Rover's Weekly Market Brief — 1/17/2020

January 17, 2020 Printer Friendly Printer Friendly


DJIA: 29,348.10 (+1.82%)

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Consumer prices rose +0.2% in December, slowing from November’s +0.3% monthly gain. Energy costs were up 1.4% for the month and +3.4% for the year, primarily due to gasoline price increases (+2.8% monthly, +7.9% Y/Y). Core consumer inflation, which excludes food and energy costs, was up +0.1% for the month and +2.3% for the year, up from +1.9% in 2018, and the highest yearly increase since a +3.0% gain in 2011. On a yearly basis, core prices increased for medical care services (+5.1%), shelter (+3.2%), and medical commodities (+2.5%), and declined for apparel (-1.2%) and used vehicles (-0.7%).

Retail sales rose +0.3% in December, matching November’s +0.3% increase, and were up +5.8% compared to December 2018. Total sales for all of 2019 were up +3.6% compared to 2018. Nonstore (i.e. online) retailers had the highest yearly gains, with a +0.2% gain for the month and +19.2% for the year. Gasoline station sales also had large gains (+0.2% monthly, +11.3% Y/Y), but sales estimates do not account for price changes and this increase includes the effect of rising gasoline prices. Monthly vehicle sales were down -1.4%, but up +4.1% for the year, and sales excluding both vehicles and gas stations were up +0.5% for the month and +5.7% for the year. On a yearly basis, the only businesses with slowing sales were electronics and appliance stores (-0.7%) and department stores (-5.5%).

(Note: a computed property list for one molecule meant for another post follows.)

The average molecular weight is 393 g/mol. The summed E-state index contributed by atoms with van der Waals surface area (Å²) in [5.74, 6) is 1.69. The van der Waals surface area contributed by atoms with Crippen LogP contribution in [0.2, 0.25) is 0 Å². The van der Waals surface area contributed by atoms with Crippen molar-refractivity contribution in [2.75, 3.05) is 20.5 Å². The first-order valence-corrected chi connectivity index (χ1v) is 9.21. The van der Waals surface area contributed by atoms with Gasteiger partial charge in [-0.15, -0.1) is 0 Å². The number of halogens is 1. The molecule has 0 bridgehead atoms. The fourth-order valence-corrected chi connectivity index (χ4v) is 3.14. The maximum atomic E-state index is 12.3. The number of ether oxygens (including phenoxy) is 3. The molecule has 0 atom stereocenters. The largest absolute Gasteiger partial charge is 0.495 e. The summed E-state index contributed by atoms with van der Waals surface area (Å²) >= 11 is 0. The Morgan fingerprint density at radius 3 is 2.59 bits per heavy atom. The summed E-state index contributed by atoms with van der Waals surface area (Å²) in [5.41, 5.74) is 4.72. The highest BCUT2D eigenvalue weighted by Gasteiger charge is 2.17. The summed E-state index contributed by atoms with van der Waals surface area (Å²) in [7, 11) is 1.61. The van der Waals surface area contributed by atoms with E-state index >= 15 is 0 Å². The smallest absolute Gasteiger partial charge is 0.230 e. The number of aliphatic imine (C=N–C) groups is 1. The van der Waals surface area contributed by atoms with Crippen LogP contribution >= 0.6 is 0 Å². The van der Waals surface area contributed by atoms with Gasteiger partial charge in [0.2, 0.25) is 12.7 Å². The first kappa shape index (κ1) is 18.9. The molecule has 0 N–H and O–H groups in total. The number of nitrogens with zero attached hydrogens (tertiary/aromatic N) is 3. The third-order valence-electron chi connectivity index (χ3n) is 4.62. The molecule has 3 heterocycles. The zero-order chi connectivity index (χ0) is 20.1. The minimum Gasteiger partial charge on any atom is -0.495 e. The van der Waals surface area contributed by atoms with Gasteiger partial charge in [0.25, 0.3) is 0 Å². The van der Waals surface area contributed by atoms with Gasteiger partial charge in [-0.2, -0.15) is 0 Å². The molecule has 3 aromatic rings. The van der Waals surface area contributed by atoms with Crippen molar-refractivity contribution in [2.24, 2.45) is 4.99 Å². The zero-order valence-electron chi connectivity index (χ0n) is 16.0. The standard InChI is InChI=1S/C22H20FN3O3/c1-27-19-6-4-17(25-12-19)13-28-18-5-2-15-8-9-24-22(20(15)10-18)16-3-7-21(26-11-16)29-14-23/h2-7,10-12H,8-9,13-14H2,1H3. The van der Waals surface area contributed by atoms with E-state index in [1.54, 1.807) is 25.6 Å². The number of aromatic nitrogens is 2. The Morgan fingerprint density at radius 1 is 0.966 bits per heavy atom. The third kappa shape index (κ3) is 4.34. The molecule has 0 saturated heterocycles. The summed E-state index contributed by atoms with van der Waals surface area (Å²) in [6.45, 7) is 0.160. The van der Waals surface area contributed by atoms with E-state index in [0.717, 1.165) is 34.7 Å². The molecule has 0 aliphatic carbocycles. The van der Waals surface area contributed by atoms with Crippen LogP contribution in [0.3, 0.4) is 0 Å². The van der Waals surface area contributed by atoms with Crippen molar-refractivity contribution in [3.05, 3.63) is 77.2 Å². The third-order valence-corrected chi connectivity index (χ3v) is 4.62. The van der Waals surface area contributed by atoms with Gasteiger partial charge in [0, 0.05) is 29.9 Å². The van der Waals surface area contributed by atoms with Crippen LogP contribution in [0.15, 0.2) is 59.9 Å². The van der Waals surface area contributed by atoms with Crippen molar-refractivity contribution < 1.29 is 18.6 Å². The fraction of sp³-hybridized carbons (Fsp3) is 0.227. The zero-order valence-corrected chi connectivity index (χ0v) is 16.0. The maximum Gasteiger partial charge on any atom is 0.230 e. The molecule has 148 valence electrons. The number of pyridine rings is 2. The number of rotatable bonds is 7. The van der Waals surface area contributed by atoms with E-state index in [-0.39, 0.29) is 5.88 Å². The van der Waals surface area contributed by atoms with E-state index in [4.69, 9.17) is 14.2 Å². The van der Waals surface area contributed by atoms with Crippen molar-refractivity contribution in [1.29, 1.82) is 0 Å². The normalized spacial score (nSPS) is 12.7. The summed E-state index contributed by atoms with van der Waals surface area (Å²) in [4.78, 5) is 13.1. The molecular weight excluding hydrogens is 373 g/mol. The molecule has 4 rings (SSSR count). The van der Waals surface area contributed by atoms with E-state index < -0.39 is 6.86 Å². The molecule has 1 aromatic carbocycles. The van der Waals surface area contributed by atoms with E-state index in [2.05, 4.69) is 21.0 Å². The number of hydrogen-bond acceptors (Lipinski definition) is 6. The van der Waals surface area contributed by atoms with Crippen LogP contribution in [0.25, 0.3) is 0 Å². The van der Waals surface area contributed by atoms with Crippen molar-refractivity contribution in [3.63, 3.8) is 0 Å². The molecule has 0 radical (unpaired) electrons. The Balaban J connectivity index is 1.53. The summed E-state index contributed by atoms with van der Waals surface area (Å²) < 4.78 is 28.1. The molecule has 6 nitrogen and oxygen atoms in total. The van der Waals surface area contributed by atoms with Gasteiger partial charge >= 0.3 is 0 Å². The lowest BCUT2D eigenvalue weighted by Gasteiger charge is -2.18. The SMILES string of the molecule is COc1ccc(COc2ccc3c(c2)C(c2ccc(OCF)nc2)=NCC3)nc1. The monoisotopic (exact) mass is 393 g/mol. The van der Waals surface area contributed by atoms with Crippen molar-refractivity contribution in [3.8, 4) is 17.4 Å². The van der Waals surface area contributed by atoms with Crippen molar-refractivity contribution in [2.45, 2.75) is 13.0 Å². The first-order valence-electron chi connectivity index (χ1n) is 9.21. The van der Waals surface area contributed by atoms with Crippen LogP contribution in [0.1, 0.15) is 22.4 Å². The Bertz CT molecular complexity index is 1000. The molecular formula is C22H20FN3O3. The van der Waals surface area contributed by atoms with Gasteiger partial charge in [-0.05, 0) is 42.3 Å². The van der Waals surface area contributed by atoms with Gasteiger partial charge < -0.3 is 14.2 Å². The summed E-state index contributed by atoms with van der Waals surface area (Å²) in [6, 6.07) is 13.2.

Utilities production fell -5.6% in December, offsetting gains of +0.2% for manufacturing and +1.3% for mining to bring overall industrial production down -0.3% for the month, for its third decline over the past four months. The drop in utilities production was primarily due to unseasonably warm December weather after an unseasonably cold November, which reduced the demand for heat compared to the previous month. Total industrial production for December was -1.0% less than December 2018, and fell at an annual rate of -0.5% for Q4. The gain in mining output was due chiefly to increases in oil and gas extraction, and mining grew at a +1.9% annual rate in Q4, reversing a -2.0% drop in Q3. Manufacturing output fell at a -1.0% annual rate in Q4, reversing a +0.8% gain in Q3, with drops of -1.6% for durable manufacturing and -0.4% for non-durables.

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Wednesday January 22 – Existing Home Sales

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